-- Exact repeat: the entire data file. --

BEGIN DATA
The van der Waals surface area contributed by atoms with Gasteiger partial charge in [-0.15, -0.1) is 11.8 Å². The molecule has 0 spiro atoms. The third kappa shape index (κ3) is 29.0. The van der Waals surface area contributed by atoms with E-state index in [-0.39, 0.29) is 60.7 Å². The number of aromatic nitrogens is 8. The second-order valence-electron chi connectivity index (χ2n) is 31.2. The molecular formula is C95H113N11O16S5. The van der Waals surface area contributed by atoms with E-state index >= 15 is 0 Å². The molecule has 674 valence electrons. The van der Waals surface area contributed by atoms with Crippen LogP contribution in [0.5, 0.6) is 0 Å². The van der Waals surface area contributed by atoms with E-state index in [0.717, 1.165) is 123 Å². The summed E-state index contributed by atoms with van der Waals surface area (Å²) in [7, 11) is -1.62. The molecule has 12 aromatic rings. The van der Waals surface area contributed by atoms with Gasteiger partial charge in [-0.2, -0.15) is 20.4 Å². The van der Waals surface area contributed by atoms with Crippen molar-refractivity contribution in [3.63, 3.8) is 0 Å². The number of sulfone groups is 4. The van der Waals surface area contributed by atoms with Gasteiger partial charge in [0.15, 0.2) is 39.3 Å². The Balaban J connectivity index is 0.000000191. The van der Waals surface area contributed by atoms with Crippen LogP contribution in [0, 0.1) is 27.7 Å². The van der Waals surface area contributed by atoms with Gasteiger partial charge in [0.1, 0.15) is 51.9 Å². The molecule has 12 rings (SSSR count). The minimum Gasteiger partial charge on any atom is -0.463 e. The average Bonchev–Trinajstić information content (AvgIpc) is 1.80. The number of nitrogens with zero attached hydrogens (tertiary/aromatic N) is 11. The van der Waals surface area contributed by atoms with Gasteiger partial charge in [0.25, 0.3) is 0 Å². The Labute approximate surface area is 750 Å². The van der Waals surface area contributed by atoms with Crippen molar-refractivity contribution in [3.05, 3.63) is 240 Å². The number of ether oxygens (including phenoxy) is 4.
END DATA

The van der Waals surface area contributed by atoms with Gasteiger partial charge in [-0.15, -0.1) is 11.8 Å². The molecule has 0 spiro atoms. The third kappa shape index (κ3) is 29.0. The van der Waals surface area contributed by atoms with E-state index in [-0.39, 0.29) is 60.7 Å². The number of aromatic nitrogens is 8. The second-order valence-electron chi connectivity index (χ2n) is 31.2. The molecular formula is C95H113N11O16S5. The van der Waals surface area contributed by atoms with E-state index >= 15 is 0 Å². The molecule has 674 valence electrons. The van der Waals surface area contributed by atoms with Crippen LogP contribution in [0.5, 0.6) is 0 Å². The van der Waals surface area contributed by atoms with E-state index in [0.717, 1.165) is 123 Å². The summed E-state index contributed by atoms with van der Waals surface area (Å²) in [7, 11) is -1.62. The molecule has 12 aromatic rings. The van der Waals surface area contributed by atoms with Gasteiger partial charge in [-0.2, -0.15) is 20.4 Å². The van der Waals surface area contributed by atoms with Crippen molar-refractivity contribution in [3.63, 3.8) is 0 Å². The number of sulfone groups is 4. The van der Waals surface area contributed by atoms with Gasteiger partial charge in [0.15, 0.2) is 39.3 Å². The Balaban J connectivity index is 0.000000191. The van der Waals surface area contributed by atoms with Crippen LogP contribution in [0, 0.1) is 27.7 Å². The van der Waals surface area contributed by atoms with Gasteiger partial charge in [0.1, 0.15) is 51.9 Å². The molecule has 12 rings (SSSR count). The minimum Gasteiger partial charge on any atom is -0.463 e. The average Bonchev–Trinajstić information content (AvgIpc) is 1.80. The number of nitrogens with zero attached hydrogens (tertiary/aromatic N) is 11. The van der Waals surface area contributed by atoms with Gasteiger partial charge in [0.25, 0.3) is 0 Å². The Labute approximate surface area is 750 Å². The van der Waals surface area contributed by atoms with Crippen molar-refractivity contribution in [3.05, 3.63) is 240 Å². The number of ether oxygens (including phenoxy) is 4.